Let’s Test The Pensions Law

IT is disturbing that there is no end in sight for the week-long strike action by Organised Labour over the Second Tier Pension impasse.

This is because the unions have, so far, refused to return to work, despite the court order to do so.

The government has also resolved not to give in to the workers demand, insisting that it has the right to engage trustees of its choice to handle the Second Tier Pension for public sector workers.

About 12 Labour Unions have embarked on a nationwide strike against the government’s decision to manage the second tier, saying it contravenes the Pensions Law.

The government exasperated by the workers stance, went to court and secured an interlocutory injunction to compel them to return to work.

The disagreement over the management of the Second Tier Pension and the defiant posture of the workers do not bode well for industrial harmony in the country.

Besides, it sends wrong signals for investment and the country’s development.

The Times is disappointed that a week after the declaration of the nationwide strike, the gulf between the government and Organised Labour seems to be widening rather than closing, with the turn of each day.

More worrisome is the fact that the press conference held by the government, represented by the Minister of Communications, Dr. Edward Omane Boamah, appeared to suggest that enough consultation was done before the decision to manage the Second-Tier Pension funds was taken.

“The government did not unilaterally impose a trustee on public sector workers. The decision to manage the Tier Two Pension Fund was done in consultation with the workers,” he said, and warned that “The demand by the Labour Unions to choose trustees for the Tier Two Pensions will leave the future of workers, especially when they retire, at the mercy of private interests, who cannot provide the same guarantee for the citizens’ welfare, compared to what the government provides.”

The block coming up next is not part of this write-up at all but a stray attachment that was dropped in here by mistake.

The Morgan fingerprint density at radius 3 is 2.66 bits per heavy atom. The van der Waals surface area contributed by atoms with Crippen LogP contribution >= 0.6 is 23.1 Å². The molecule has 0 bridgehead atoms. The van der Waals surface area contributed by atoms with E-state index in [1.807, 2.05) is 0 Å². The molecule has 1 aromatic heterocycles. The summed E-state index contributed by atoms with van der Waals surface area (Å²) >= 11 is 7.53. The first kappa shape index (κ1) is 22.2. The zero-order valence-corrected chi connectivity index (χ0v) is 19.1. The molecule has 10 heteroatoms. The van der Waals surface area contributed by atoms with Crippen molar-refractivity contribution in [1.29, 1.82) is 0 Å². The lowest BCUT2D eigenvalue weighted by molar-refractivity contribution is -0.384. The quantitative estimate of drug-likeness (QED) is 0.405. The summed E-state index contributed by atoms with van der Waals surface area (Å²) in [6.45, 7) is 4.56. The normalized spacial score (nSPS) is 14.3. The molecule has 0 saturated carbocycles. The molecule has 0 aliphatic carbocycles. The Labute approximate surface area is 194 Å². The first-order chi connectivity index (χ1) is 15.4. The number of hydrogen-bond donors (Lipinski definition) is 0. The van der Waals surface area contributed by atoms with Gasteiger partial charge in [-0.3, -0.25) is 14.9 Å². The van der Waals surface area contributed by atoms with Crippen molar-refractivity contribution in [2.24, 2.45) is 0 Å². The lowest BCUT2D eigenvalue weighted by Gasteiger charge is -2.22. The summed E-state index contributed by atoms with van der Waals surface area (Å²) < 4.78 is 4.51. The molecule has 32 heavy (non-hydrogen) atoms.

These are sound moral arguments put out by the government, and they makes a lot of sense, but what does the law says?

Viewed against many pensions which go bust in the advanced countries, it is prudent for us to tread cautiously in the face of the advice government is giving. We can understand the workers’ apprehension, because of the mistrust of government and its agencies, with the handling of public funds.

It is important, however, for the two parties to find a middle ground on managing the pension funds, and that should be the law court.

The country cannot afford to go on suffering from a protracted strike action, with its attendant hardships on the people.

It is important for the impasse to be resolved as quickly as possible, for the sake of national cohesion and development. Would the court be the way to go?

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